Seth Rudetsky is a man in need of hyphens. Many, many hyphens. Call him a writer-actor-producer-pianist-comedian-radio-host-theater-trivia-buff-and-Broadway-ballyhooer-extraordinaire. And a superfast talker. Speed-of-light fast.
No one job category can contain him, as is evident in his latest endeavor. Rudetsky, the indefatigable lover of all things Broadway, is now on Broadway in “Disaster!” a wacky new jukebox musical he co-wrote with Jack Plotnick, running at the Nederlander Theatre through July 3. It spoofs ’70s disaster flicks, featuring pop hits of the period, and co-stars . . . yes, Rudetsky. He plays the disaster expert everyone ignores, alongside theater vets Roger Bart (as an evil casino owner), Adam Pascal (a lovesick waiter), Faith Prince (doing her riff on Shelley Winters) and up-and-comer Jennifer Simard (as the genre’s obligatory guitar-strumming nun).
Rudetsky, 48, grew up in North Woodmere, attended Hewlett High School, and champions Broadway in Playbill columns, comedy shows, on YouTube, and as a DJ on Sirius/XM satellite radio. His most recent books, “The Rise and Fall of a Theatre Geek” (for young readers) and “Seth’s Broadway Diary, Vol. 2,” came out last year. He and his husband have a daughter.
I looooove disaster movies. What are your favorites?
Top of any list, 100 percent — “The Poseidon Adventure.”
The others focus on the disaster, with generic characters. But “Poseidon” has Gene Hackman’s struggle with religion, Ernest Borgnine’s love-hate relationship with Stella Stevens — there’s incredible depth to those characters. The disaster happens at the start, and the rest of it is intense — how are they gonna escape? It’s brilliant.
I recall as a kid going to see “Earthquake” in Syosset and my dad sees the line around the theater and goes, “Ohhh, we should’ve come earlier.” We didn’t get in. I was heartbroken. He made sure we got back the next night — earlier.
Of course! It was in Sensurround. Which . . . really . . . I think was just loud loudspeakers.
You wear many hats in “Disaster!” What’s toughest?
Having to do so much at once. I’m backstage taking notes on the lines, acting, music. Then I’m onstage performing, thinking, “Ohmygod, when you get offstage you better write down that line change.” People say, “Ohhh, once you’re in the theater, just be an actor.” Forget it. Not possible.
You started playing in pit orchestras. What’s something we don’t know about the pit?
A show can be a hit but not fun for musicians, and vice versa. “Seussical” wasn’t a hit, but had an amazing piano part, so I loved playing that show. “The Producers” was a huge hit, but I played the synthesizer, and the speaker was nowhere near me. I couldn’t hear myself. All I heard was the sound of keys going down. Like I was typing. There was nothing musical about it.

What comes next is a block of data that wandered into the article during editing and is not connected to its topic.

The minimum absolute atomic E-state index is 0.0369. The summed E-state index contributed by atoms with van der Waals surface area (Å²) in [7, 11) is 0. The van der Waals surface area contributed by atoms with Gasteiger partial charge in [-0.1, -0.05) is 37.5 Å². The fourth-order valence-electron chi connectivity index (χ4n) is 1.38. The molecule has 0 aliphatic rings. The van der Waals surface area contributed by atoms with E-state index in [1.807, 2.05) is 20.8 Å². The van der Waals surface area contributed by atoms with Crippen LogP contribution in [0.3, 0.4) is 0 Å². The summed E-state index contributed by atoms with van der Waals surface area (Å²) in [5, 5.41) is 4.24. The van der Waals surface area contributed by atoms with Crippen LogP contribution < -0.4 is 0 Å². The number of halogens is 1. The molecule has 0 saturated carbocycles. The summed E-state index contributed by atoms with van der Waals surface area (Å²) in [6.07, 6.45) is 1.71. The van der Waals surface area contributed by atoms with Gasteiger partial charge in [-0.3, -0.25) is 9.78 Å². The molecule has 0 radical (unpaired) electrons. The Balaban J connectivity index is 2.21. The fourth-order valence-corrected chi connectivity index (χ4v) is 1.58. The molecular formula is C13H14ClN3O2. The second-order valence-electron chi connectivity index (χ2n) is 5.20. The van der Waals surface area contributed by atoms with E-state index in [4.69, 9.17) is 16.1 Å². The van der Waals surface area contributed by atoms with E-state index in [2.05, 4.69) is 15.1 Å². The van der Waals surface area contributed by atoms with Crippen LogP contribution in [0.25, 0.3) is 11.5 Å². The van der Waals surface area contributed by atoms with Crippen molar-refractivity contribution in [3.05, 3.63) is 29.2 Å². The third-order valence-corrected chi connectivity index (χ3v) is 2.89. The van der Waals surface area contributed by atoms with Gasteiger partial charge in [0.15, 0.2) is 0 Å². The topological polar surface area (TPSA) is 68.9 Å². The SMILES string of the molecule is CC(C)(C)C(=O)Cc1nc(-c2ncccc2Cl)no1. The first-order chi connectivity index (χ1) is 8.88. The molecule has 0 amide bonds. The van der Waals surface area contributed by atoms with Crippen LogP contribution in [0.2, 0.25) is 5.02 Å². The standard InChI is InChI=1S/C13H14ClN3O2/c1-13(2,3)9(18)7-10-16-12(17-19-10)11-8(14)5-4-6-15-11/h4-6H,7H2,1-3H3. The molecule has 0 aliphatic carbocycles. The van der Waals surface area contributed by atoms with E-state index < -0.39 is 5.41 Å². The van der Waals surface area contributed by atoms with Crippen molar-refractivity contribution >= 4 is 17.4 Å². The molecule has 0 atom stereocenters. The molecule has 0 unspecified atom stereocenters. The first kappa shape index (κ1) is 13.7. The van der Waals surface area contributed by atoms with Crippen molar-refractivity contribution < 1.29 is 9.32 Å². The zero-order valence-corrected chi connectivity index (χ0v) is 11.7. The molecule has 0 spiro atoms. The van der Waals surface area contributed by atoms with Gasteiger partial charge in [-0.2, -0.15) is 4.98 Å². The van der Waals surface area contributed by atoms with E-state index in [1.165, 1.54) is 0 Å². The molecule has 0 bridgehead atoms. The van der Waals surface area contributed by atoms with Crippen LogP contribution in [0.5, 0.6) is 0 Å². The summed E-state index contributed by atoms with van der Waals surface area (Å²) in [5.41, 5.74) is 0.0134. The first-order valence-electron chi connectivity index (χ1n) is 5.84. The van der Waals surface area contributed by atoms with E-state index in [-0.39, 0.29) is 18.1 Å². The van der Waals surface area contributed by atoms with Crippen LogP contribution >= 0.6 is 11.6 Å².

You’ve said in your early career you were never intimidated.
I wasn’t. Doing Broadway shows, I always loved discussing with performers why something worked or didn’t. I’d never give my opinion about something they couldn’t change, but I’d say, “You always seem to get bigger laughs when you do blah blah blah.” I’d talk to everybody.
Why is that?
I never learned manners. Sir, madam, all that stuff. I’ve always been egalitarian. It’s a fault, but also good. I‘ve never been like [he adopts a haughty tone], “Noooow is my meeting-you-for-the-first-time personality.” I don’t change my personality according to rank. I treat unfamous people the same as famous people. I’m just me.
You run at 110 miles per hour. Does the world seem in slow-motion to you?
Yes. And I definitely have friends who get frustrated because I’m always finishing their sentences. I am wrong like 40 percent of the time. [He points a finger.] But I’m right 60 percent! [He smiles.] I can’t write freehand anymore. I have to type, because so many ideas spill out. I’m sure it’s annoying. I hear myself on talk shows and go, “What did I just say?”
Is that how your family talked growing up?
Whenever people came over, they’d say, “Noooow we get it.” Dinner was all about telling the funniest story in the shortest amount of time. Somebody would be talking and I’d go “Boring!” or “Not interested!”
To your family?
At the dinner table?
Always. Then I’d turn to somebody else. So you’d have to be hilarious and succinct. I was the youngest, but all us siblings were trying to tell stories. “OHHH, she said.” That was my mother’s catchphrase. “OHHH, she said. And she looked at me and . . .” My father wasn’t a storyteller but he’s really funny. Both love the arts. Both great conversationalists. Definitely, it all came from them.